Our reaction to news of the pandemic, individually, varies from denial and complacency at one end of the spectrum, to anxiety and extreme caution at the other. Julian Worricker, BBC broadcaster and journalist and resident of Chiswick, is at the cautious end. He has psoriatic arthritis and takes the immuno-suppressant drug adalimumab to combat inflammation in the joints.
Since March he’s been largely holed up, talking to friends through the window of his flat, taking considerable care not to get Covid and trying to find out what happens to people on immuno-suppressant drugs who do catch it. Over Christmas he got the opportunity to find out. The good news is he’s still here to tell the tale.
Guest blog by Julian Worricker
There’s one question I’ve been trying to get an answer to throughout the coronavirus pandemic. I’ve been wanting to know what has happened to people who take immuno-suppressant drugs for their arthritis, as I do, who have behaved with considerable caution as a result of the shielding advice from the government, but who have still contracted Covid-19. I have heard encouraging, anecdotal evidence, but numbers weren’t sufficient to draw any reliable conclusions. Now I can add one more piece of information to the mix, because I tested positive over Christmas.
I wasn’t expecting to. Yes, I felt slightly under the weather on Tuesday December 22nd, but the symptoms – such as they were – didn’t seem to match those that have been so widely aired since March. I had a bad stomach – unsettled, uncomfortable – but there was no cough. And overnight I woke up feeling slightly sweaty and shivery, but that quickly passed and didn’t return at any point over the subsequent days. I spoke to my GP on the morning of Christmas Eve, and she said she doubted it was coronavirus but advised a precautionary test. I followed her advice, and found out on Boxing morning that I was positive. Happy Christmas.
I’m usually pretty level-headed, but for about half an hour my mind raced to places I’d rather it hadn’t. I was angry at what must have been carelessness on my part (although I struggled – and still do – to identify when or how I put a foot wrong), I was frustrated by what seemed a severe injustice given the lengths I’d gone to to avoid catching it, and I was scared. There are only so many letters you can read from Matt Hancock and Robert Jenrick before the more doom-laden elements of them hit home. If I was ‘extremely clinically vulnerable’, then I was expected to get a bad dose of this thing, so I lay in bed wondering what the next few days would bring. Yes, I did want an answer to the question I posed at the top of this blog, but I wasn’t quite so keen on providing the answer myself.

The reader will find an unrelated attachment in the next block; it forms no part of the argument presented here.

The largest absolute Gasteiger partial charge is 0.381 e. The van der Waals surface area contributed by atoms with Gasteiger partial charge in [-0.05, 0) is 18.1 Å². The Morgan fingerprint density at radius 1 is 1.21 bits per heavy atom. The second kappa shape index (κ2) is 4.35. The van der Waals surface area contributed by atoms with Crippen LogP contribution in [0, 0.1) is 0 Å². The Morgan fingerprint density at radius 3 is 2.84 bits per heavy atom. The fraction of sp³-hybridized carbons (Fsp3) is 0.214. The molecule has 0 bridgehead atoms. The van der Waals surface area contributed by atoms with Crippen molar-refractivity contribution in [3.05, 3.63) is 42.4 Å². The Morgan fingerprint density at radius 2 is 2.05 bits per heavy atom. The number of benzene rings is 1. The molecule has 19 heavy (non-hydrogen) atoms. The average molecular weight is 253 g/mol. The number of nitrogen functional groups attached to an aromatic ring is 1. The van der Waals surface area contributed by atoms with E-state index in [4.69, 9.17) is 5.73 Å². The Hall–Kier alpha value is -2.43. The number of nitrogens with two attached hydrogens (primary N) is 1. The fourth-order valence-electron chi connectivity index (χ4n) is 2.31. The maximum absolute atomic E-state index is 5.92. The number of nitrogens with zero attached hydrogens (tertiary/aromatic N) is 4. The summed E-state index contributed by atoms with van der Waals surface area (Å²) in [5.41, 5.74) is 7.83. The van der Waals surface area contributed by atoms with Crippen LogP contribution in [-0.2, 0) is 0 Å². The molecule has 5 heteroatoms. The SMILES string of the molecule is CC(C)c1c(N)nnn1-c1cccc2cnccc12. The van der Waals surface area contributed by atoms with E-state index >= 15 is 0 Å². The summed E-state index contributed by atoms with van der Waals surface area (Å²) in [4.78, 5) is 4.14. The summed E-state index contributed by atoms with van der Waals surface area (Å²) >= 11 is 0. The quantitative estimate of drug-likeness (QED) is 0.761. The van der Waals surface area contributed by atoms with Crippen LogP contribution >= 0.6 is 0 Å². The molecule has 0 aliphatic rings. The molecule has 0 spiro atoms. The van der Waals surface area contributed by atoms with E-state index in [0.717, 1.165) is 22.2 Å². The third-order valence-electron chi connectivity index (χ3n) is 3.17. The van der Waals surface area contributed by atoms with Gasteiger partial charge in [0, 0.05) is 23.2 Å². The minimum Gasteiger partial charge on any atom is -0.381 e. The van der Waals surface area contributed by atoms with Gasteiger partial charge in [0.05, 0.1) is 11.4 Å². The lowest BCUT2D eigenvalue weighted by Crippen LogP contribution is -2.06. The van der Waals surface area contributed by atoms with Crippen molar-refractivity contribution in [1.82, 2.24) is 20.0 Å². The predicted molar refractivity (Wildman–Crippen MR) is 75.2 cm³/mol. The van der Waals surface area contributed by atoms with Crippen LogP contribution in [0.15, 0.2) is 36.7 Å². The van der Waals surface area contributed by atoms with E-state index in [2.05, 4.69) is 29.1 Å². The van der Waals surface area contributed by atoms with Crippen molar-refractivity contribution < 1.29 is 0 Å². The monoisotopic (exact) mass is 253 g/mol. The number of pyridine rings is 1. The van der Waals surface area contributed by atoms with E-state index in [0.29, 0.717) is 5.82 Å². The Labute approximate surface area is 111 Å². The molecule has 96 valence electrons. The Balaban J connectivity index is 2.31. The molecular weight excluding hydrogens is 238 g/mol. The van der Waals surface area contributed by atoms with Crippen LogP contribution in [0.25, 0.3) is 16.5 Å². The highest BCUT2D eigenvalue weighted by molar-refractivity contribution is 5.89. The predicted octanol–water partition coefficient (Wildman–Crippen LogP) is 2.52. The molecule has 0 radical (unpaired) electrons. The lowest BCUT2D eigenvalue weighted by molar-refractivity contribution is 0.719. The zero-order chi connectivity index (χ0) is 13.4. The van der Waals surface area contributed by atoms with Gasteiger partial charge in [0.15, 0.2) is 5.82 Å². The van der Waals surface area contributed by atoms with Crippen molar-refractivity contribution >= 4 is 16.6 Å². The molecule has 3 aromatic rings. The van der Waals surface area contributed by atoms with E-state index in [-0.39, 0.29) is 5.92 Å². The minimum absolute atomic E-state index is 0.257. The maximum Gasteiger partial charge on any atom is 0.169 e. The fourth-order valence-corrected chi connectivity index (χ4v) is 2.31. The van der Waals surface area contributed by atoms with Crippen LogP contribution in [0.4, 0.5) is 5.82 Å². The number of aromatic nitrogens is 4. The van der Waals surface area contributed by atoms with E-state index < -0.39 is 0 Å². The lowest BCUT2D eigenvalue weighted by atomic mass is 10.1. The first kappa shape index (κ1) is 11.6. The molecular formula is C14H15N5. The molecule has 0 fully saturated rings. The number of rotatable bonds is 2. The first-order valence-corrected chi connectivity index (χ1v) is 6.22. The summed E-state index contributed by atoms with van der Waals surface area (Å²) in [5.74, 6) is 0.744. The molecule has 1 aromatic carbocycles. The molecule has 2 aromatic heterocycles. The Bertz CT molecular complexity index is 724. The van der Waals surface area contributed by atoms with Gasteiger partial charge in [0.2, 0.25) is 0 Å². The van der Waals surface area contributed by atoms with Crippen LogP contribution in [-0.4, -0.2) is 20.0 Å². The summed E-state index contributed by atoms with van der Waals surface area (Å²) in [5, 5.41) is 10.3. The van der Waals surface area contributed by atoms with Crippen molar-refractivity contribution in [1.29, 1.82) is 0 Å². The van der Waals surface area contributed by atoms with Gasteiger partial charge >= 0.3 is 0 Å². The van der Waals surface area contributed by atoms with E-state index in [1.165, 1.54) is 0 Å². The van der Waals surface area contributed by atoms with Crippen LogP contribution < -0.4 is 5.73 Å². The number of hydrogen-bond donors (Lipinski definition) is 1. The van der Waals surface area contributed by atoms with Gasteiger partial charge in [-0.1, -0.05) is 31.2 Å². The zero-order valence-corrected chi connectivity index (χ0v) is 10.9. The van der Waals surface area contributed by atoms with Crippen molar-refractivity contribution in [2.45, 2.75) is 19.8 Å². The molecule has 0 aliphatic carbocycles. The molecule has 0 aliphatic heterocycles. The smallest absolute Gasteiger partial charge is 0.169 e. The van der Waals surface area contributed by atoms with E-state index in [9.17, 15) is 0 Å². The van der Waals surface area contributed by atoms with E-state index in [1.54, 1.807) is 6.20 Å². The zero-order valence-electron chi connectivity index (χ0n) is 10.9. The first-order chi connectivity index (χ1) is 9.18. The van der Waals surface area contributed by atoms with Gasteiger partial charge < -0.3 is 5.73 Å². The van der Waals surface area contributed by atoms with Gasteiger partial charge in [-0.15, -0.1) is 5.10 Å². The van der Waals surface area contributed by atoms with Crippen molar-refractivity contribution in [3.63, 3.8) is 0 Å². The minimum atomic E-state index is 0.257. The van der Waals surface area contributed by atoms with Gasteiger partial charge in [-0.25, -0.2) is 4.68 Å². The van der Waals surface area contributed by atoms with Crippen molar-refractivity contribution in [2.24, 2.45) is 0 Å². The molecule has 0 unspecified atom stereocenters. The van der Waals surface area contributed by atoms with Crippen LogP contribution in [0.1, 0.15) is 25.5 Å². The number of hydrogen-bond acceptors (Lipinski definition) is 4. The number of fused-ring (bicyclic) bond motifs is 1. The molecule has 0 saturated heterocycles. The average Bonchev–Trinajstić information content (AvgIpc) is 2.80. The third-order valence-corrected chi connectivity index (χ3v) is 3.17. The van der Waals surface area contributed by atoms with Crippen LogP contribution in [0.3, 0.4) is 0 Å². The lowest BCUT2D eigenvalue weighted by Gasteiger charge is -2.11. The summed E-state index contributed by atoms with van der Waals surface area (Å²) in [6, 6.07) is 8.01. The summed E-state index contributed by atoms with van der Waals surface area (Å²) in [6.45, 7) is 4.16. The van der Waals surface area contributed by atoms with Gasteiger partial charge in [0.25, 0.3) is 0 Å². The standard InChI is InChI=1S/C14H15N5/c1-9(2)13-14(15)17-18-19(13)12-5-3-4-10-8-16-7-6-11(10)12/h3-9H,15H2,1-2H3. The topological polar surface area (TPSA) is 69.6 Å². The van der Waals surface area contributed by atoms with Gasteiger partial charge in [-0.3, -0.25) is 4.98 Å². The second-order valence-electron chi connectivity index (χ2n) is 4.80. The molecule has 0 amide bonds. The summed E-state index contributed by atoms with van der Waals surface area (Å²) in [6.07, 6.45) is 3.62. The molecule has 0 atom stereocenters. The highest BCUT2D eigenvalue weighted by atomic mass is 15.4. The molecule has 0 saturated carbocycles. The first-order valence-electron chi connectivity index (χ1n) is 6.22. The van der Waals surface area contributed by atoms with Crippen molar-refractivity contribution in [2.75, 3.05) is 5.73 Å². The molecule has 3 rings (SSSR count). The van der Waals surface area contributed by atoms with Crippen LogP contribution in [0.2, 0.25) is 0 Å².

With each day that followed I dutifully filled in my symptoms on Professor Tim Spector’s ‘zoe’ app that’s the covid symptom study which has done such valuable work during the course of the pandemic. Yes, I had a runny nose and I was sneezing from time to time; and yes I had a bit of a cough, but at no point was it either dry or persistent. Perhaps I was just being awkward but my cough was determinedly loose and occasional. I was more tired than usual, but not debilitatingly so, and for about 24 hours my sense of taste was compromised. It didn’t disappear completely but one morning’s breakfast cereal bowl, into which I normally drop a few bits of fresh fruit, might as well have contained flakes of soap for all the difference they made.
As one day followed another I waited for something worse to happen, but – to my enormous relief – it didn’t. After about a week I allowed myself to contemplate the possibility that my symptoms would remain mild, even though everything I’d imagined since the spring – if I became ill – had pointed me in a very different direction. And now, here I am writing this on Saturday January 2nd, with symptoms on the wane and a chance to go outdoors for the first time in ten days. It was a chance I grabbed. Rarely has a winter’s day in west London looked more inviting.
I don’t write this to be smug – I know symptoms could return or change, even now – but I hope it helps in one of two ways. The first is simply to show how easy this new strain – and I’m assuming that’s what I’ve had – is to catch. Frankly if I could catch it, then anyone can. The other thing that I hope is helpful is the tiny bit of perspective it offers. When you’re lumped into a category marked ‘clinically extremely vulnerable’ you naturally fear the consequences. I did. Mine is just one story, and I’m not blind to the fact that this virus has devastated countless lives, but if you take the same arthritis drugs as I do and you get a positive test in the next few weeks, you may just be OK. I really hope so.
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